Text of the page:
Photo Credit: Mat Hayward/Getty Images
Ever since Lana Del Rey had her breakthrough back in 2012 with what some critics described as the “shallow,” “overwrought,” and “depressing” Born to Die, Lana has remained a contemporary pop mystery who rarely appears on TV shows or in interviews. Even though Born to Die would prove some of the most negative critics wrong by ending up as a generational anthem for the saddest generation, her early albums were honestly all a bit heavy to consume. But with 2019’s Norman F*cking Rockwell!, the skies cleared, revealing an artist who had plenty of substance to give us, as the cinematic arrangements were stripped down to acoustic folk ballads. She went even further with her down-scaling with 2021’s Chemtrails Over the Country Club and releasing her now eighth studio album Blue Banisters, she remains on that same path.
Blue Banisters opens with three of the strongest songs in Lana’s entire career. “Text Book” sets the tone, almost stumbling into a mesmerizing story about Lana reflecting on her relationship with ex-boyfriend Clayton Johnson, while also mentioning that she was a part of a Black Lives Matter rally (almost as if she believes she has something to prove after the racist accusations pointed towards her a few years ago), and mentioning her problematic relationship with her father. It’s a rare, introspective portrait of an artist who’s generally avoided such candid insights into her private life in the past. Similarly, “Blue Banisters” deals with her personal life, with references to female friends and her ex-boyfriend Sean Larkin, a police officer from Oklahoma.
The third song, “Arcadia”, is less of a personal statement and more of the stereotypical Lana Del Rey song. “My body is a map of LA,” she opens, and continues; “My chest, the Sierra Madre // My hips, every high and byway // That you trace with your fingertips like a Toyota // Run your hands over me like a Land Rover.” It’s sensual, it’s beautiful, and it’s very much Lana, indeed. However, rather than a love letter to America, it’s mostly an answer to her controversial statements about narcissism being the real problem in America rather than climate change and capitalism. “I’m leaving them as I was, five-foot-eight, Western belt // Plus the hate that they gave // By the way, thanks for that, on the way // I’ll pray for you // But you’ll need a miracle, America.”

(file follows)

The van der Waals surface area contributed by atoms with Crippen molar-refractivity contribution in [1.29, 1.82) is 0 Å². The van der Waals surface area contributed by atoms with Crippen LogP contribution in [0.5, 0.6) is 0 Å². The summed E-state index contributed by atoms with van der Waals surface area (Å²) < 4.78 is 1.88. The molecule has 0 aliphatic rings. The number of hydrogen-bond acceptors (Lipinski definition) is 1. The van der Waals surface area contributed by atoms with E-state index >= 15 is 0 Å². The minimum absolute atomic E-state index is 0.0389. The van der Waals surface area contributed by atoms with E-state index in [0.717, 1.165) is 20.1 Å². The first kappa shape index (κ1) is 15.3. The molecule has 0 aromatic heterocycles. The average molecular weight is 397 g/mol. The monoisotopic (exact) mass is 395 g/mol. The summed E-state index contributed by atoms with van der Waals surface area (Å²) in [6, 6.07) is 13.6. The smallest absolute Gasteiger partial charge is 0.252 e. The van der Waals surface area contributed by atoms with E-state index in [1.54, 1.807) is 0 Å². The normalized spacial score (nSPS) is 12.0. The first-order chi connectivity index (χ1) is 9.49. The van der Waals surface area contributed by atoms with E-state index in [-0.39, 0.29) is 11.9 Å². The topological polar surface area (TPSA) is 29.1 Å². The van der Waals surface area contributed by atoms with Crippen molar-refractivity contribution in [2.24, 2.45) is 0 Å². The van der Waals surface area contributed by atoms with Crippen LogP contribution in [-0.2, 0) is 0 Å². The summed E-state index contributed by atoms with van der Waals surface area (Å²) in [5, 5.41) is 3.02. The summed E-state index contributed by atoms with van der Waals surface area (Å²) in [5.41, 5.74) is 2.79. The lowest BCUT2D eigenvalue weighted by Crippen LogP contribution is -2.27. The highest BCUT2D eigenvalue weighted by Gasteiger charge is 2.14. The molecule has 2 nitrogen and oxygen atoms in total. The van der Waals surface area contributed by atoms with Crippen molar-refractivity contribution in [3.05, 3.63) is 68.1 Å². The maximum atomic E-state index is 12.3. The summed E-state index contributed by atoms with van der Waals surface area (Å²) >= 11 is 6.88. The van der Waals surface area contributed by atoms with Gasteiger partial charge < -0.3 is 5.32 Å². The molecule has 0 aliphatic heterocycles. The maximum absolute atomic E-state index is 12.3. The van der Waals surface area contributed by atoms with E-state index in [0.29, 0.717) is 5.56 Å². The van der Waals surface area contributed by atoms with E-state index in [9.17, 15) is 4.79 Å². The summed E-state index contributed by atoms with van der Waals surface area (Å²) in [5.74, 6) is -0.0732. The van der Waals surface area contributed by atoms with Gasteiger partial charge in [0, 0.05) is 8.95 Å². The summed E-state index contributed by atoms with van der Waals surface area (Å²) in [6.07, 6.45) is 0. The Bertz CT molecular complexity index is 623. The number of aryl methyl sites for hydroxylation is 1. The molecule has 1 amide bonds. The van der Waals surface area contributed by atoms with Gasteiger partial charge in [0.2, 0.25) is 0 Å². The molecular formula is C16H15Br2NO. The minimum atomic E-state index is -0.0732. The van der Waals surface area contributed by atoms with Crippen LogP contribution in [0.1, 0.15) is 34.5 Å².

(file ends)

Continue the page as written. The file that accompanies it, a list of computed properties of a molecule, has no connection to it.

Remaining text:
Suddenly, a weird trap-remix of an old Ennio Morricone theme from Sergio Leone’s legendary picture The Good, the Bad, and the Ugly appears and suggests a change of mood, and from this point, things do get a little messier – if only a little. Mostly, we’re being offered typical Lana ballads that you will like if you love her and hate if you don’t. There’s one notable exception, though. “Dealer” – a duet with the Last Shadow Puppets’ Miles Kane written back in 2017 – is the darkest song in Lana’s entire catalog. “I don’t wanna live,” Lana screams in the chorus with a vocal intensity from out of this world that, together with the lighter but musically similar “Thunder”, really makes you wonder what a Miles Kane-meets-Lana Del Rey album would sound like if the plans would have come through.
Ultimately, Blue Banisters further recognizes Lana Del Rey as an important part of the great American song tradition. Her songwriting is excellent throughout the record and by constantly pushing her greatest asset – her vocals – to new heights, Lana has crafted an exceptionally well-sung and mesmerizing album that offers some of the finest songs of her career so far while offering new personal insights to her inscrutable persona. When the day is done, Lana won’t be remembered for her controversial statements, but for her stunning portrait of a politically fragmented America.
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